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OpenAI’s new tool can spot fake AI images, but there’s a catch

Images generated by artificial intelligence (AI) have been causing plenty of consternation in recent months, with people understandably worried that they could be used to spread misinformation and deceive the public. Now, ChatGPT maker OpenAI is apparently working on a tool that can detect AI-generated images with 99% accuracy.

According to Bloomberg, OpenAI’s tool is designed to root out user-made pictures created by its own Dall-E 3 image generator. Speaking at the Wall Street Journal’s Tech Live event, Mira Murati, chief technology officer at OpenAI, claimed the tool is “99% reliable.” While the tech is being tested internally, there’s no release date yet.

OpenAI Dall-E 3 alpha test version image.
MattVidPro AI

If it is as accurate as OpenAI claims, it may be able to offer the public the knowledge that the images they are seeing are either genuine or AI-generated. Still, OpenAI did not appear to reveal how this tool will alert people to AI images, whether by using a watermark, a text warning, or something else.

It’s worth noting that the tool is only designed to detect Dall-E images, and it may not be able to spot fakes generated by rival services like Midjourney, Stable Diffusion, and Adobe Firefly. That might limit its usefulness in the grand scheme of things, but anything that can highlight fake images could have a positive impact.

Continuing development

Cartoon characters hooked to their phone.
Dall-E / OpenAI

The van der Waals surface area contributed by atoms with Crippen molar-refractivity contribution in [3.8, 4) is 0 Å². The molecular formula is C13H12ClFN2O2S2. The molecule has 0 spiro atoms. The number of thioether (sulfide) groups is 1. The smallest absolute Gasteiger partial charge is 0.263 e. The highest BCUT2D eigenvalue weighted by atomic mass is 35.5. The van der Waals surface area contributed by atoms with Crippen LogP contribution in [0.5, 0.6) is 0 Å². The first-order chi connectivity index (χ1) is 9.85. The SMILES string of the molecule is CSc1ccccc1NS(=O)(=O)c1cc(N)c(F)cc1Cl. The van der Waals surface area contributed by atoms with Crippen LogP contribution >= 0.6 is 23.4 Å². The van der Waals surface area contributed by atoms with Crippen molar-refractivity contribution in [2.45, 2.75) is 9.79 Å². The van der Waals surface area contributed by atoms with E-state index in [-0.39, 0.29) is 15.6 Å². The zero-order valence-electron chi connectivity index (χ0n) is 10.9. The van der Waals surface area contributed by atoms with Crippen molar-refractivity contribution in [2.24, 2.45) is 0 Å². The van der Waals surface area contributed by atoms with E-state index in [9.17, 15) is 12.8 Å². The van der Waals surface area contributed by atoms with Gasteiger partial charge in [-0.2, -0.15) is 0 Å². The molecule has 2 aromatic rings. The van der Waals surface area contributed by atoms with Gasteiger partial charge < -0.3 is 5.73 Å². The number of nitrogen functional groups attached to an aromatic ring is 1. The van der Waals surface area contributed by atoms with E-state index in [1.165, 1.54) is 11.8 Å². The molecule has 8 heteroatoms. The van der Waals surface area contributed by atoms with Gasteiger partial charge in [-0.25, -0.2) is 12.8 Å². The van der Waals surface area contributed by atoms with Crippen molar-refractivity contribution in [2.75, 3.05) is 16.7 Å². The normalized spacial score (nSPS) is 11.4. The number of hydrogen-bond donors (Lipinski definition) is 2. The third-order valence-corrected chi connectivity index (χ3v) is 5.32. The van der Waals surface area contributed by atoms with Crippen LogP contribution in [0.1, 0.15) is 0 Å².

OpenAI has launched tools in the past that were designed to spot content put together by its own chatbots and generators. Earlier in 2023 the company released a tool that it claimed could detect text made by ChatGPT, but it was withdrawn just a few months later after OpenAI admitted it was highly inaccurate.

As well as the new image-detection tool, OpenAI also discussed the company’s attempts to cut down on ChatGPT’s tendency to “hallucinate,” or spout nonsense and made-up information. “We’ve made a ton of progress on the hallucination issue with GPT-4, but we’re not where we need to be,” Murati said, suggesting that work on GPT-5 — the follow-up to the GPT-4 model that underpins ChatGPT — is well underway.

In March 2023, a slate of tech leaders signed an open letter pleading with OpenAI to pause work on anything more powerful than GPT-4, or risk “profound risks to society and humanity.” It seems that the request has fallen on deaf ears.

Whether OpenAI’s new tool will be any more effective than its last effort, which was canceled due to its unreliability, remains to be seen. What’s certain is that development work continues at a fast pace, despite the obvious risks.

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